By all accounts, General John Kelly has practically been a savior as President Trump’s chief of staff. At the very least he has restored a modicum of order to a house in disarray. He appears disciplined, organized, rational, and effective, qualities he appears to have in common with… well, with damn near no one in the Trump administration.
It was in this context that The Curmudgeon found himself last weekend contemplating General Kelly’s future as White House chief of staff after his out-and-out lie about Florida Congresswoman Frederica Wilson’s comments at the dedication of a new FBI facility in Florida a few years ago.
It would have been easy to take General Kelly’s word for it, or to give him the benefit of the doubt, but videotape reveals all: Kelly lied about Congresswoman Wilson’s remarks that day. Now that he has been caught in that lie it seemed likely to The Curmudgeon that Kelly, ever the good and honorable soldier, would feel he had no choice but to fall on his sword and resign, having done his boss’s bidding at the expense of his own integrity, since the White House, as it always does, doubled down on the lie instead of saying “Whoops, we got it wrong, we’re sorry,” which is what us normal people do.
But would his resignation be a good thing? How do you weigh the seeming competence Kelly has brought to a place pockmarked with incompetence against his awful, willing, intentionally misleading impugning of the integrity of the congresswoman? And on top of that, there was his bullying, obnoxious insistence, during a press conference on the subject, that he would take questions only from reporters who were members of Gold Star families or who knew Gold Star families – as if such people were the only ones who had a right to question him. (And The Curmudgeon will ignore Sarah Huckabee Sanders’ not-so-thinly veiled threat against anyone who dares question a general. She’s just another willing tool, nothing more than Sean Spicer with an occasional flicker of personality that has mostly been doused under the pressure of the demand that she stand in front of the press daily and routinely lie through her teeth about important and even about unimportant things.)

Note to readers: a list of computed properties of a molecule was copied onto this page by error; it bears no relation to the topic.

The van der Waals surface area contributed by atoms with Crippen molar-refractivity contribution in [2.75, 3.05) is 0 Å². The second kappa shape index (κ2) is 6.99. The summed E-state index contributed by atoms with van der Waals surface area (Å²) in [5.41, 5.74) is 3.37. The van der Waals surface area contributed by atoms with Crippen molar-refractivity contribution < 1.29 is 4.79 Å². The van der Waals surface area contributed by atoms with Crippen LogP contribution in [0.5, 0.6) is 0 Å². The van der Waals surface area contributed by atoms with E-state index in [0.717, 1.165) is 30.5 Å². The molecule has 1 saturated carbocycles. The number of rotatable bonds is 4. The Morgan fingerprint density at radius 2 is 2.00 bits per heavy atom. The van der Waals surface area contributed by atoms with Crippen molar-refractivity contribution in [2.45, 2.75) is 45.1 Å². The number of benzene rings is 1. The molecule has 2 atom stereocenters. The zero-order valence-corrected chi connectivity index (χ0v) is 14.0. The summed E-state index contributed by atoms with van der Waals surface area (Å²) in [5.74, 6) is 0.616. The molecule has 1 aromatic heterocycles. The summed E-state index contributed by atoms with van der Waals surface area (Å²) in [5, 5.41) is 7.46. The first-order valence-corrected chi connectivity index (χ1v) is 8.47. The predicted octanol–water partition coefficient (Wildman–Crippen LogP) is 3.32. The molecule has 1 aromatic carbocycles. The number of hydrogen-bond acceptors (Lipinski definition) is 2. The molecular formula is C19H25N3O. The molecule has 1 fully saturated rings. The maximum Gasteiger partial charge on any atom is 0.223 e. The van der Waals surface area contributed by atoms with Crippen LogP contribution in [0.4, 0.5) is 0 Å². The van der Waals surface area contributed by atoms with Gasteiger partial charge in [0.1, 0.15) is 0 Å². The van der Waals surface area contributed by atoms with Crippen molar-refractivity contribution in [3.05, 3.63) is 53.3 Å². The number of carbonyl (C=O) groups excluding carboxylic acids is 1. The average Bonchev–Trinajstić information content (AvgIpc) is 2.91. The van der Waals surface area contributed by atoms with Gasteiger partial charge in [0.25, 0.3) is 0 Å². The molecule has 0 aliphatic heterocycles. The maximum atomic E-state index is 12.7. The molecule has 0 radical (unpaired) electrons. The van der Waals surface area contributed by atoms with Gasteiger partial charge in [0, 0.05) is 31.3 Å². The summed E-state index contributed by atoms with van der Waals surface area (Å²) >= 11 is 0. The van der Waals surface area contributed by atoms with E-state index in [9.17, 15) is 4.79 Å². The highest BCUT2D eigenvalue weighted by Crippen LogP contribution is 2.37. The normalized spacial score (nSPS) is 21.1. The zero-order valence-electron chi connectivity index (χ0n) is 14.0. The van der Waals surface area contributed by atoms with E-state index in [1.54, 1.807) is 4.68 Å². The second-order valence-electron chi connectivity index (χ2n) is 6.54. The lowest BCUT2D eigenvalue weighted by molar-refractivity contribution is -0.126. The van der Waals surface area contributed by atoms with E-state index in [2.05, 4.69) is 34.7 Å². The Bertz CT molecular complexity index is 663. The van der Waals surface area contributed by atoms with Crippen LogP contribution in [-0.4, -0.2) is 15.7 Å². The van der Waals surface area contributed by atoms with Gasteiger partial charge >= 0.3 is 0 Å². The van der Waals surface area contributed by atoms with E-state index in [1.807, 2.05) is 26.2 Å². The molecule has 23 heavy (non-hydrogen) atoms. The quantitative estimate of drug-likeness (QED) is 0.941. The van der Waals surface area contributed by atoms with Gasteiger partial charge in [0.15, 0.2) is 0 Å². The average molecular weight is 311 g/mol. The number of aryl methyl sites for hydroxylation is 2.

While he was contemplating such matters The Curmudgeon found himself the other day reading a review of a new biography of Ulysses S. Grant. When Grant left office he decided to try to make some money for the first time in his life, got fleeced by a con man, and then, dying of cancer, sat down to write his autobiography – the first president to do so, and a book that is still considered remarkable by most standards.
And then a line in that book review – actually, just a clause within a longer sentence – really struck The Curmudgeon. Describing the life about which Grant wrote, the reviewer observed that
Grant’s world is, in certain respects, painfully familiar, people by such figures as the military man whose managerial skill is assumed to indicate integrity…
And there you have it: the very circumstance in which we find ourselves today. Absent some credible accounting for his inexplicable lie, this is Kelly: a guy whose managerial skill – a skill not to be underestimated in an environment in which such a skill is so completely missing in action – gives him a patina of integrity that it now appears he may not actually possess. In the end, his may just be a dime-a-dozen competence with a limited moral foundation and not necessarily a reflection of integrity of any kind.
Real integrity would mean explaining his remarks and why he continues to stand by them, apologizing, or doing the honorable thing and resigning.
The next move is Kelly’s, but The Curmudgeon no longer worries about the possibility that the White House may soon be deprived of Kelly’s services. Either his integrity is not sufficient to lead him to resign or what he’s bringing to the White House is just a pretty veneer that’s been slapped on what has quickly become an ugly, ugly facade. If this is the case, moreover, the president will no doubt quickly find someone to replace him who may or may not exhibit the same degree of surface competence – remember, Trump is a man who thought Anthony Scaramucci had something – anything – to offer his country, so the bar is not set terribly high – but who also will be willing, when the time comes, to do the president’s bidding, lie through his teeth, and then fall on his sword so Donald Trump can look into the camera with the eyes of the pathological liar he is and insist yet again that what happened was certainly no fault of his own.